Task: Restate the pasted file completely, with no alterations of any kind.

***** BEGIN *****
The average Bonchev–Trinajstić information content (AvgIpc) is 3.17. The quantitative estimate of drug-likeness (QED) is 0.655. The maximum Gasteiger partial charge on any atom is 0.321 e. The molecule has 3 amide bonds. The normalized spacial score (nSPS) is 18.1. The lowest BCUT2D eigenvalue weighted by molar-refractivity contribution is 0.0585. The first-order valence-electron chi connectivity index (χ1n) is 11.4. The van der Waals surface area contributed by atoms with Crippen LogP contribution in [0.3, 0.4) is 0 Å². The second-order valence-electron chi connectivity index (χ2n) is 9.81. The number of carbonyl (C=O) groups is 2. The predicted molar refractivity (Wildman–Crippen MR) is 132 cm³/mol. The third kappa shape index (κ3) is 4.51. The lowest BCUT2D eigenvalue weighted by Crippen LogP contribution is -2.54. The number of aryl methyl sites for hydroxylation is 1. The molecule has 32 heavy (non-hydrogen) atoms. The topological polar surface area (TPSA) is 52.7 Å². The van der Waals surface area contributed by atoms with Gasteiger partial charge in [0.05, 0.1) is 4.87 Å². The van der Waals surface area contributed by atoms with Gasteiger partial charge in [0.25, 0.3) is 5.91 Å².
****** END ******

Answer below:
The average Bonchev–Trinajstić information content (AvgIpc) is 3.17. The quantitative estimate of drug-likeness (QED) is 0.655. The maximum Gasteiger partial charge on any atom is 0.321 e. The molecule has 3 amide bonds. The normalized spacial score (nSPS) is 18.1. The lowest BCUT2D eigenvalue weighted by molar-refractivity contribution is 0.0585. The first-order valence-electron chi connectivity index (χ1n) is 11.4. The van der Waals surface area contributed by atoms with Crippen LogP contribution in [0.3, 0.4) is 0 Å². The second-order valence-electron chi connectivity index (χ2n) is 9.81. The number of carbonyl (C=O) groups is 2. The predicted molar refractivity (Wildman–Crippen MR) is 132 cm³/mol. The third kappa shape index (κ3) is 4.51. The lowest BCUT2D eigenvalue weighted by Crippen LogP contribution is -2.54. The number of aryl methyl sites for hydroxylation is 1. The molecule has 32 heavy (non-hydrogen) atoms. The topological polar surface area (TPSA) is 52.7 Å². The van der Waals surface area contributed by atoms with Gasteiger partial charge in [0.05, 0.1) is 4.87 Å². The van der Waals surface area contributed by atoms with Gasteiger partial charge in [0.25, 0.3) is 5.91 Å².